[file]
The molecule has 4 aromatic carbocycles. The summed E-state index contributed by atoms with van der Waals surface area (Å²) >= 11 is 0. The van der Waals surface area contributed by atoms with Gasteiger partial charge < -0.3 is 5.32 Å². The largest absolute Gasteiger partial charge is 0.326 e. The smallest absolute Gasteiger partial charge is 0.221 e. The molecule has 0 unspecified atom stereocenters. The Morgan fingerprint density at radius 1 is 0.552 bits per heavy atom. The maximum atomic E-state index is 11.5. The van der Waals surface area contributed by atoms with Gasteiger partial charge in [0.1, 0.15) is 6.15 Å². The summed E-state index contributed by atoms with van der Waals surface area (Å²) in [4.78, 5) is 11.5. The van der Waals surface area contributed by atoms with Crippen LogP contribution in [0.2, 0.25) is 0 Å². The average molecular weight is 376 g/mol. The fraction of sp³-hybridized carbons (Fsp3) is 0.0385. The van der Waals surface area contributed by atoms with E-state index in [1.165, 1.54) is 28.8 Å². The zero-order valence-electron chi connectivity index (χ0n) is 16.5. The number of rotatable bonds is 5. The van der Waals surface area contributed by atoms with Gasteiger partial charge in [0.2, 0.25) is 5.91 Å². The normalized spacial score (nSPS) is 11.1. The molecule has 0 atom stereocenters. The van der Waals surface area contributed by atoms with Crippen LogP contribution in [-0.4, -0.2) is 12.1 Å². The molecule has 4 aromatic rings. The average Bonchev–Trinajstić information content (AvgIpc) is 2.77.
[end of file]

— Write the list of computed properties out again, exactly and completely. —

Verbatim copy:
The molecule has 4 aromatic carbocycles. The summed E-state index contributed by atoms with van der Waals surface area (Å²) >= 11 is 0. The van der Waals surface area contributed by atoms with Gasteiger partial charge < -0.3 is 5.32 Å². The largest absolute Gasteiger partial charge is 0.326 e. The smallest absolute Gasteiger partial charge is 0.221 e. The molecule has 0 unspecified atom stereocenters. The Morgan fingerprint density at radius 1 is 0.552 bits per heavy atom. The maximum atomic E-state index is 11.5. The van der Waals surface area contributed by atoms with Gasteiger partial charge in [0.1, 0.15) is 6.15 Å². The summed E-state index contributed by atoms with van der Waals surface area (Å²) in [4.78, 5) is 11.5. The van der Waals surface area contributed by atoms with Crippen LogP contribution in [0.2, 0.25) is 0 Å². The average molecular weight is 376 g/mol. The fraction of sp³-hybridized carbons (Fsp3) is 0.0385. The van der Waals surface area contributed by atoms with E-state index in [1.165, 1.54) is 28.8 Å². The zero-order valence-electron chi connectivity index (χ0n) is 16.5. The number of rotatable bonds is 5. The van der Waals surface area contributed by atoms with Gasteiger partial charge in [0.2, 0.25) is 5.91 Å². The normalized spacial score (nSPS) is 11.1. The molecule has 0 atom stereocenters. The van der Waals surface area contributed by atoms with Crippen LogP contribution in [-0.4, -0.2) is 12.1 Å². The molecule has 4 aromatic rings. The average Bonchev–Trinajstić information content (AvgIpc) is 2.77.